The recently introduced combined varicella and zoster vaccination strategy (VRHZR), at baseline coverage levels of 80% and 60%, respectively, is expected to produce a sudden and enduring reduction in varicella incidence as well as a significant increase in the average age at varicella infection (Fig. 1b). Moreover, although in the short and the medium term the current programme might provide an increase in HZ incidence compared to the pre-vaccination level (though still lower than under the no vaccination scenario), in the long term it is expected to reduce the burden of HZ disease in Italy to its minimum, with small differences between the two models (Fig. 1df and Fig. 2, Additional file 1: Figures S9 and S10). In particular, we expect a reduction of 70.7% (95% PI 34.7–91.5%) in HZ incidence with respect to the no vaccination scenario under model PI, and of 68.6% (95% PI 61.8–74.1%) under model TI (Fig. 1f), with an upwards shift in the average age at VZV reactivation into HZ. Indeed, for both models, while the age group that is mostly affected by HZ in 2017 is 55–64 years (accounting on average for 21.1% and 20.3% of the total cases in models PI and TI, respectively), in the long term the models forecast that most cases would occur in the age group 75–84 under model PI (40% on average) and in the age group 85–99 under model TI (26.8% on average). Nonetheless, the overall reduction in HZ incidence obtained with the combined programme (VRHZR) implies a much lower cumulative number of HZ cases and HZ-related deaths than those expected with no vaccination, under any time horizon (Additional file 1: Tables S3 and S4, with 3% and 0% discount rates, respectively).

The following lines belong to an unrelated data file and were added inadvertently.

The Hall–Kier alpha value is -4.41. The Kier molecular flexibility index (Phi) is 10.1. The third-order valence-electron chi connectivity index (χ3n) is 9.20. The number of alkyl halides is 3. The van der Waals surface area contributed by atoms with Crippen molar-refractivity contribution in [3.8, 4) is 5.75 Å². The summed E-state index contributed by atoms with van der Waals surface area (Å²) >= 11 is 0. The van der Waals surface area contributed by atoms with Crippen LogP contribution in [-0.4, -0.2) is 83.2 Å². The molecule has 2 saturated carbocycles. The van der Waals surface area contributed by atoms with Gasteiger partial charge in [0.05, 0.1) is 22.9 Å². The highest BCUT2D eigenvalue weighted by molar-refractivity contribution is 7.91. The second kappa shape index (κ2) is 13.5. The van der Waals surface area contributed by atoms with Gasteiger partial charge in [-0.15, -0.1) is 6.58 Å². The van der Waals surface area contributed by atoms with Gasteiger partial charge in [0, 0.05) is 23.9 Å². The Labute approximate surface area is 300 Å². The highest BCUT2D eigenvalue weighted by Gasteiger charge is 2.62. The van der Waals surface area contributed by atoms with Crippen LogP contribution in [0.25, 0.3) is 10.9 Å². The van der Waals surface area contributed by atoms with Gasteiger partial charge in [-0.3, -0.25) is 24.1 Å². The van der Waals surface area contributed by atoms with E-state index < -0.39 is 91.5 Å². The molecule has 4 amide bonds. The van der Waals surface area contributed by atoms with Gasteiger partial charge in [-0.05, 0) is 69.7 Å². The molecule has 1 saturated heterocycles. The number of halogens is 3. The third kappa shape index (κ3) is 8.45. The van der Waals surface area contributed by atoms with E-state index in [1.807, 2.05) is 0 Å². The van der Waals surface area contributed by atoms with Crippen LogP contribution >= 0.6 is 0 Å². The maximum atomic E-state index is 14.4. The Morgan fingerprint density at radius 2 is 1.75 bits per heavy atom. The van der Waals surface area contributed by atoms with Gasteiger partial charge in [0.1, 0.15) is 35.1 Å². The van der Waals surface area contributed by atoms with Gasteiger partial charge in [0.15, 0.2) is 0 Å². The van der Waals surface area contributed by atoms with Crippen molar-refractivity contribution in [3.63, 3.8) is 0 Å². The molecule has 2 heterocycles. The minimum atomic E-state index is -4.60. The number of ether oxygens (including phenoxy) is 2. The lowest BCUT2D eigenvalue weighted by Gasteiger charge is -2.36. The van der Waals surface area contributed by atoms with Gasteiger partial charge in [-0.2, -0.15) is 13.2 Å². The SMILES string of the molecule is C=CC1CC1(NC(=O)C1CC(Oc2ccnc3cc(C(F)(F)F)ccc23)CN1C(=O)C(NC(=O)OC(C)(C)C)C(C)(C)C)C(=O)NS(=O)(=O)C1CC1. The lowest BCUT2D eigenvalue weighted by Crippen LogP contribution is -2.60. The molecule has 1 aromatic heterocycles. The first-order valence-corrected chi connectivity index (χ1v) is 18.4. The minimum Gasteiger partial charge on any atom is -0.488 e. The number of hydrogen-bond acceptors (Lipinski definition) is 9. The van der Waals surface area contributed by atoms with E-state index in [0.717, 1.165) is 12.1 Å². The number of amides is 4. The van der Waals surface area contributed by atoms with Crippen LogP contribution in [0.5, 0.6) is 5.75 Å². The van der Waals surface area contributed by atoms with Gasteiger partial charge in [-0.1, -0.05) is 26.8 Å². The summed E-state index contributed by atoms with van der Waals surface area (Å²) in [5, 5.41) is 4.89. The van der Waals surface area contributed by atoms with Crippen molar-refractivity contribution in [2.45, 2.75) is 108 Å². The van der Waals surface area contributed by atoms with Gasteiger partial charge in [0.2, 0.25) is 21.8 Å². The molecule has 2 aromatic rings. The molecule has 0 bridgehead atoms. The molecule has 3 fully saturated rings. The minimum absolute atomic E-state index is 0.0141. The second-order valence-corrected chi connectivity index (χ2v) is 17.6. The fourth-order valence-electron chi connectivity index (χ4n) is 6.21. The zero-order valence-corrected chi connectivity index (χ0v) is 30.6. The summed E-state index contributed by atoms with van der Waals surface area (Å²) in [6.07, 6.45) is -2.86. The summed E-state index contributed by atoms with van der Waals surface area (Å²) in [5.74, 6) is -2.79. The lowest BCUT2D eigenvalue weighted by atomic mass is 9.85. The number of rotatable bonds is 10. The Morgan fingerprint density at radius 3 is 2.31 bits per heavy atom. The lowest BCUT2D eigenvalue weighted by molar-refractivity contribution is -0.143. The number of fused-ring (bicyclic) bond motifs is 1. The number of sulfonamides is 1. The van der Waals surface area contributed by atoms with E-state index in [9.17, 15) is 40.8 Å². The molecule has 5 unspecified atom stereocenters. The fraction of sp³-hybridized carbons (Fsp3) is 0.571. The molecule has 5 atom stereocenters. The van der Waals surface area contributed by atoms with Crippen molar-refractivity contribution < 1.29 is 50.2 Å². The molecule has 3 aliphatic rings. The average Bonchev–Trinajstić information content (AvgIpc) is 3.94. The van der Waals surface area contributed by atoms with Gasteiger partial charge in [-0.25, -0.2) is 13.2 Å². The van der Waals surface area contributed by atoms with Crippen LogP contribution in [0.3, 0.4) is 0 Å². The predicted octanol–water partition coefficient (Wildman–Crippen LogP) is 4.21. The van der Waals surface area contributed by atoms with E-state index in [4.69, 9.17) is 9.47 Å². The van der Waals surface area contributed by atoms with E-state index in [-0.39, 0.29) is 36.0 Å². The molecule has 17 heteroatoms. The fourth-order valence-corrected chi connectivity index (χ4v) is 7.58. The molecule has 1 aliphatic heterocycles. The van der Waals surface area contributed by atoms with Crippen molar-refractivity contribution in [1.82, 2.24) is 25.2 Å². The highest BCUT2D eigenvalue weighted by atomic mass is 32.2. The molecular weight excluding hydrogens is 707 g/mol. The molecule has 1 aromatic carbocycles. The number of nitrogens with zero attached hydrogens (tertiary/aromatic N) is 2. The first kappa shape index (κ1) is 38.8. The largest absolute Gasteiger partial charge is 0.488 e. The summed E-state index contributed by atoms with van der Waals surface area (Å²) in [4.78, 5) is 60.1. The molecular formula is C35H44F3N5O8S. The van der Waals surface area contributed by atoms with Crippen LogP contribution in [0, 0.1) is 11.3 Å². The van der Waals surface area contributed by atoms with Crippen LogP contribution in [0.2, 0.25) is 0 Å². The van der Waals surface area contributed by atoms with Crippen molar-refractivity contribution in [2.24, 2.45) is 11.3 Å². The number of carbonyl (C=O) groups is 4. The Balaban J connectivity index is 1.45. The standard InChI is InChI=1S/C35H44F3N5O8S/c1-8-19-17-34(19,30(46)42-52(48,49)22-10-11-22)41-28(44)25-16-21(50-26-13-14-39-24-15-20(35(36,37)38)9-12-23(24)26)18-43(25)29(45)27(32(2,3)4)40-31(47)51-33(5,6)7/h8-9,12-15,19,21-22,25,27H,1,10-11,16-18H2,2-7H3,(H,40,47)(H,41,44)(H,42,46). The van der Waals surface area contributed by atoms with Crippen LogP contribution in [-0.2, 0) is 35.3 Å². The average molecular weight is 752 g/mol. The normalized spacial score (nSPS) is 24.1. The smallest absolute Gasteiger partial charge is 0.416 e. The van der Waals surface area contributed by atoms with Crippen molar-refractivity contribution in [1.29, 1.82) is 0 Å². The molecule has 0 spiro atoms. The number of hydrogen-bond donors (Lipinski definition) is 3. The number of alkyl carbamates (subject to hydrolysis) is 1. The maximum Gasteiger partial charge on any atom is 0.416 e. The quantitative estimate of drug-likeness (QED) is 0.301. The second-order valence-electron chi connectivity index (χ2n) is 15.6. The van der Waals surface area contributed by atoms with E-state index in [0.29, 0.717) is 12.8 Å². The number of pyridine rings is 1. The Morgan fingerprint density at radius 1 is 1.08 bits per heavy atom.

The effect of the introduction of a varicella vaccination policy alone (VR) on natural HZ incidence in the short and the medium term strongly depends on the model considered. In the first decades after introduction, no evident variation with respect to the no vaccination scenario is expected under model TI, whereas a 15% increase of HZ incidence is estimated under model PI (Fig. 2). In the long term, since varicella vaccination would reduce the replacement of the HZ-susceptible individuals generated by natural varicella, we would find that HZ incidence is less than half of that expected under no vaccination (Fig. 1f), with levels even lower than those in the pre-vaccination period (Fig. 2). Conversely, a routine HZ vaccination programme would mitigate the increase of HZ incidence both in the absence (HZR) and in the presence of varicella vaccination (VRHZR), in both the short and the medium term. However, the policy including only HZ vaccination would not affect the replacement of the HZ-susceptible individuals caused by varicella infection, and therefore result in the long term in a much higher level of HZ incidence than that achieved through policy VR (Fig. 1f). Indeed, according to model PI, in the long term, VR and HZR would respectively lead to a 60.6% (95% PI 12.6–88.2%) and an 18.1% (95% PI 15.9%–20.4%) reduction in HZ incidence with respect to no vaccination (although the undiscounted cumulative number of zoster cases remains slightly higher under policy VR (Additional file 1: Table S4).